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Czech Republic Can Now Expel Family of Russian Arms Dealer

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At the NATO summit in Vilnius, President Petr Pavel faced questions regarding the Czech Republic’s stance on intervening against Boris Obnosov, the head of the Russian arms holding company Takticheskoye Raketnoye Vooruzheniye (KTRV), and his family. President Pavel stated that the current legislation did not permit such intervention. However, this is no longer the case. A recent decision by the EU Council has expanded the scope of sanctions to include not only Russian companies but also their top executives and individuals with economic ties to them.

In early June, the EU Council discreetly resolved that sanctions initially imposed in response to Russia’s annexation of Crimea could also be extended to company executives and their family members. The European Union believes that “Russian businessmen systematically distribute their funds and assets among their immediate family members and others” as a means to conceal assets and evade existing sanctions.

The Regulation has been amended to encompass “leading businessmen operating in Russia and their immediate family members or other natural persons who benefit from their association, as well as businessmen, legal persons, entities, and bodies engaged in economic sectors that provide significant sources of revenue to the Government of the Russian Federation.”

Being included on the sanctions list implies a prohibition on entering the Czech Republic and the restriction of financial transactions involving Czech entities, including the freezing of assets within the country.

At the NATO summit, Mariya Pevchikhova, the head of the investigative team at the Alexei Navalny Anti-Corruption Fund, specifically raised the issue of Boris Obnosov with President Pavel. The President inaccurately claimed that there was no legal framework allowing the Czech Republic to expel or seize the assets of these individuals but stated that efforts were being made to find a solution. The recently adopted regulation on sanctions lists should address this matter.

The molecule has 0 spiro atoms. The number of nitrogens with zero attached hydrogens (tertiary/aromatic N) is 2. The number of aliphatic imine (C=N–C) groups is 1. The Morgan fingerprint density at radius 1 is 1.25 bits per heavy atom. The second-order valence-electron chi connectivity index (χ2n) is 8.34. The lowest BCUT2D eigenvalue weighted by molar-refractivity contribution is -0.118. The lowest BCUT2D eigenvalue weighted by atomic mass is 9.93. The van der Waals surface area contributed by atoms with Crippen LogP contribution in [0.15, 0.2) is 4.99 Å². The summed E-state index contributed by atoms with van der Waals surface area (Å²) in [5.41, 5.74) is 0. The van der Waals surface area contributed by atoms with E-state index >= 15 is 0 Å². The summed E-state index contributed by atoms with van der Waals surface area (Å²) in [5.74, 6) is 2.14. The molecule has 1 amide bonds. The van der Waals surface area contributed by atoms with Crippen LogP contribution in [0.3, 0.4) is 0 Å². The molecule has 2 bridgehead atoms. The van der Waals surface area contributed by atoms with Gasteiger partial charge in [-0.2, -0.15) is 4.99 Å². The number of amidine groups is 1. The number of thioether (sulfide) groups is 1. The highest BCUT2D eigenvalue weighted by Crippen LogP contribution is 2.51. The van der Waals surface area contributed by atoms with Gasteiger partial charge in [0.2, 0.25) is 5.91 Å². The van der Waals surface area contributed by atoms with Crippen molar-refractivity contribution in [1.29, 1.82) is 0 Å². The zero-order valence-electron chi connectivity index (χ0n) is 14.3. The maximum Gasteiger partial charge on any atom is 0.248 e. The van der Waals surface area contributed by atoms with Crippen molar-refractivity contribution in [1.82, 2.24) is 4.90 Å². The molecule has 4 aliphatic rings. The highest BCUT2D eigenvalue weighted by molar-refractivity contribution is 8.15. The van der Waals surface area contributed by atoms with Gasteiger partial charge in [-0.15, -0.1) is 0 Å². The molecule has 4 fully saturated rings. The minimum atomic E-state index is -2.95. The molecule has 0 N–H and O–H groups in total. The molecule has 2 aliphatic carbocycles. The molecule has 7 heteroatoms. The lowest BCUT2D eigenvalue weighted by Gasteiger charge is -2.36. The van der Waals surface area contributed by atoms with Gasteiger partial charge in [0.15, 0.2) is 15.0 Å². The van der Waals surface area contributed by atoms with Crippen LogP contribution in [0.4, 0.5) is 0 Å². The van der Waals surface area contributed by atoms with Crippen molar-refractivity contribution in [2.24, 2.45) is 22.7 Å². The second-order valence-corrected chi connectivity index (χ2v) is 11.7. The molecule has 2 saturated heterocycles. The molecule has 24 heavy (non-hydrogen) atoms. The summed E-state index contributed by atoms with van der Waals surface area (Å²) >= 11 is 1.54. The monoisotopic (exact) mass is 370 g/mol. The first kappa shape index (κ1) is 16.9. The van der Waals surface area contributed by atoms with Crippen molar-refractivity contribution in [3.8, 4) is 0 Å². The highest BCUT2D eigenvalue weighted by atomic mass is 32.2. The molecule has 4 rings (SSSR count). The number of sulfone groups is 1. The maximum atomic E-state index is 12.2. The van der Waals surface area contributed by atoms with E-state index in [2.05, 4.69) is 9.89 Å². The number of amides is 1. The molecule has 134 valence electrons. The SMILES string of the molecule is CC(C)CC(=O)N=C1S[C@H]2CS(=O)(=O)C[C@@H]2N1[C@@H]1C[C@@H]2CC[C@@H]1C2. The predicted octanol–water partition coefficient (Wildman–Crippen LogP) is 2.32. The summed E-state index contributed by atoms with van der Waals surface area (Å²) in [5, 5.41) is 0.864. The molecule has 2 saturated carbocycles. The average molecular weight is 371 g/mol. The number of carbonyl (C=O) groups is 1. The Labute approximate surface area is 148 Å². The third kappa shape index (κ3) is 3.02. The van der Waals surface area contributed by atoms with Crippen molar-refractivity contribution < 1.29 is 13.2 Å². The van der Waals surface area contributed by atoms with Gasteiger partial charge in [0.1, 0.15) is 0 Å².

It has been revealed that Obnosov’s son-in-law, Rostislav Zorikov, has been a permanent resident of the Czech Republic for several years and possesses significant assets valued at over CZK 100 million. While the KTRV holding company is on the EU sanctions list, its head, Obnosov, remains unaffected. The Anti-Corruption Fund has uncovered that Obnosov’s daughter, Marija, and her husband, Zorikov, own a 20 percent stake in KTRV Holding.

The fund also highlighted an incident where Zorikov was reported to have assaulted an activist from the Russian anti-war movement Vesna. A video documenting the altercation was provided, although its authenticity and the timing of the incident could not be independently verified. The police and Foreign Ministry have refrained from commenting on the matter, confirming only that there was an altercation between the two individuals.

Czech diplomacy has long advocated for expanding the sanctions lists to include cases like that of Obnosov. However, State Department spokesman Daniel Drake declined to comment on the next steps to be taken in response to this situation.

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